At a time when local baseball was part of the American landscape, one family fielded its own team.
The Acerra family numbered 16 children, 12 of whom were brothers who all loved to play baseball. The boys played in high school and later formed their own semi-pro team. They played wherever they could get a good game and were known as highly skilled players and crowd pleasers. They shared a special closeness and loyalty, joking and teasing, but always looking out for one another. That loyalty extended to a love of country as six of them fought in World War II, which was the first time they had been separated. After the war they continued to play in local leagues, with younger brothers taking over when big brothers aged out. In 1997 they were recognized by the Baseball Hall of Fame as the all-time longest playing all-brother team. Employing descriptive, conversational language in a matter-of-fact tone that doesn’t sentimentalize, Vernick tells of a remarkable family, part of what has come to be known as "the greatest generation." Salerno’s lively drawings, rendered in black crayon, gouache, watercolor and pastel with digital color added, complement the action, striking a balance between detail and expansiveness.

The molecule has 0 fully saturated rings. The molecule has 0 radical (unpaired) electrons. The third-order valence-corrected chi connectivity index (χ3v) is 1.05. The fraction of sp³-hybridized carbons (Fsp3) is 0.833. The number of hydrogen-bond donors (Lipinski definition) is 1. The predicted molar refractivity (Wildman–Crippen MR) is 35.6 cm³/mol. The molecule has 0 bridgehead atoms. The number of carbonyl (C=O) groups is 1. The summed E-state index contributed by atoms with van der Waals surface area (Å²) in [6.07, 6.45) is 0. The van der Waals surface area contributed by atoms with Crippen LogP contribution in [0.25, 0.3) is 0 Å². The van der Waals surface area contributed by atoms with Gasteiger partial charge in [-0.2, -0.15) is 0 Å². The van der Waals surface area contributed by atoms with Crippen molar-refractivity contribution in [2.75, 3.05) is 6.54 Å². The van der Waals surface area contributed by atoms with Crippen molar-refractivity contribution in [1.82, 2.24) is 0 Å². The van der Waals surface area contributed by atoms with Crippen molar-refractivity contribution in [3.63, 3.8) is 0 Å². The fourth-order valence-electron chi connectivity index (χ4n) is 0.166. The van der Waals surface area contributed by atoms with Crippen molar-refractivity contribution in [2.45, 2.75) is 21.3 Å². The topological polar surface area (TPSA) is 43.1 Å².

A family’s love and devotion to each other and to the game of baseball, depicted lovingly. (author’s note; artist’s note) (Picture book/biography. 5-10)